Nothing Left But Wacky?
In "Nothing Left: The long, slow surrender of American liberals," a cover article in the March 2014 issue of Harper’s, University of Pennsylvania political science professor Adolph Reed Jr. argues that the "dynamic left" in American politics and the "labor-left alliance" of an earlier era have mistakenly and increasingly moved toward the middle, moved from radical ideas for a new society to a "defensive stance" of tinkering with small ideas to incorporate into the existing and inequitable system.
Reed contends that an "increasingly right-of-center Democratic Party" has "renounced its commitment to any sort of redistributive vision."
It’s true that today’s top marginal federal income-tax rate of 39.6 percent on taxable income over $457,600 for married taxpayers filing jointly is lower than the top marginal federal income-tax rate in the 1950s and 1960s — 91 percent from 1950 to 1963 on taxable income over $400,000 for married couples (equivalent to $3.3 million in purchasing power in today’s economy).
Still, it’s not true that the Democratic Party has "renounced" its "redistributive vision." Right out of the gate, New York City’s new Democratic mayor, Bill de Blasio, proposed a $530 million tax on "the rich" to fund universal full-day pre-kindergarten.
Similarly, President Obama’s fiscal 2015 budget proposes a $131 billion tax hike over 10 years on "the rich" by way of raising the Estate Tax rate, the death tax, from 40 percent to 45 percent while lowering the amount of inherited money that would be treated as tax exempt from $5 million a person today to $3.5 million. An appropriate government sales slogan to sell this new tax: More fairness via more federal pickpockets in funeral homes.
Obama’s 2015 budget proposal also includes a $600 billion tax hike over 10 years on "the rich" by limiting the value of itemized deductions from high-income taxpayers by only allowing taxpayers to take itemized deductions against a 28 percent income tax rate, rather than the tax bracket they actually pay – a plan that’s sure to drive down charitable giving at a time when poverty is expanding, job growth is sub-par, and the labor force participation rate is at its lowest level in 36 years.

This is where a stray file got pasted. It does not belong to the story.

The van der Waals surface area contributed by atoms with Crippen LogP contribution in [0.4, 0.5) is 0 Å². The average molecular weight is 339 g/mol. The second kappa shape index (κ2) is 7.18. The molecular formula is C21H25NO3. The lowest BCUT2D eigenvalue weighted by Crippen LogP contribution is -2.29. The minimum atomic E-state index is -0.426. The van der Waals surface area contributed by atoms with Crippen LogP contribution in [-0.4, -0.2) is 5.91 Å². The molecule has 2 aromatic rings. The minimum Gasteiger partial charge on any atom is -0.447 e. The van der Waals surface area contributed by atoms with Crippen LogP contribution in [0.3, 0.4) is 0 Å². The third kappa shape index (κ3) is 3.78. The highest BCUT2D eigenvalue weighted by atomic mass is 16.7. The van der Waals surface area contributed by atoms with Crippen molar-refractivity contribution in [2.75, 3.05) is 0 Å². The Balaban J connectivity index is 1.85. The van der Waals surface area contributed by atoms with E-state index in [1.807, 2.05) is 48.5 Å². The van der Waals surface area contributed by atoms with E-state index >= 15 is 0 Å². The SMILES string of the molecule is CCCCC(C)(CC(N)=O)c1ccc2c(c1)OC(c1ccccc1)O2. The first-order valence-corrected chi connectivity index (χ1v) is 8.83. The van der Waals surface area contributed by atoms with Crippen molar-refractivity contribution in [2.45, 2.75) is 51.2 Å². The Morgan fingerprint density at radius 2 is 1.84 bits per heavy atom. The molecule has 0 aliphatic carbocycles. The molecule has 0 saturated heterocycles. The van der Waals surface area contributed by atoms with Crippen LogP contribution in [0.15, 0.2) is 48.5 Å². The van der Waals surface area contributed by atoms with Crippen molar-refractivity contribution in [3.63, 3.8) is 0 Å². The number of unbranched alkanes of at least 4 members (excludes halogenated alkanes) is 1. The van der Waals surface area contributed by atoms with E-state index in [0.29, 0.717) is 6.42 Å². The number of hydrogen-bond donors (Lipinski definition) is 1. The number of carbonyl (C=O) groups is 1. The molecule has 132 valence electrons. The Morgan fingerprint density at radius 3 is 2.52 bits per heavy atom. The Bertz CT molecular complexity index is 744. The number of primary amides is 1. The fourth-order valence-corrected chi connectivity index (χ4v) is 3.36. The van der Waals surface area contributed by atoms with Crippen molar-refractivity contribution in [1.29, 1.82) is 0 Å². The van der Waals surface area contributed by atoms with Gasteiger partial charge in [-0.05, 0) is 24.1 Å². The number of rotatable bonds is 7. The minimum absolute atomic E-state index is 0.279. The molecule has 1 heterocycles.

Along the same lines, Obama’s 2015 budget proposal seeks to raise another $500 billion over a decade from mainly higher income individuals by cutting tax exclusions for employer-sponsored health insurance and tax exempt interest.
Additionally, Obama wants to raise an additional $28 billion in taxes by prohibiting contributions to tax-advantaged retirement accounts above a certain level, including IRAs and 401(k)s.
All told, it’s hardly the case that the Democratic Party has "renounced" its "redistributive vision."
More expansively, Reed contends that Obama’s election was "most fundamentally an expression of the limits of the left in the United States – its decline, demoralization, and collapse." And further, "As things stand, his (Obama’s) commitments to an imperialist foreign policy and Wall Street have only more tightly sealed the American left’s coffin by nailing it shut from the inside."
What dropped the American left into a coffin, vulnerable to being nailed by an "unexceptional" Obama, asserts Reed, is "the absence of goals that require long-term organizing –- single-payer health care, universally free public higher education and public transportation, federal guarantees of housing and income security."
And that’s a workable agenda in an economy with sluggish job growth that’s already over $17.5 trillion in the hole?
The Congressional Budget Office concluded that Obamacare will cut 2.5 million workers from the American economy by 2017 and a hike in the minimum wage to $10.10 will cut another 500,000 jobs by 2016. How many more people will quit working or be terminated if buses and colleges are free and housing comes gift-wrapped in a federal guarantee?
Ralph R. Reiland is an associate professor of economics and the B. Kenneth Simon professor of free enterprise at Robert Morris University in Pittsburgh.
Ralph R. Reiland, 5623 Baptist Road, Pittsburgh, Pa. 15236
E-mail: [email protected], phone: 412-779-7583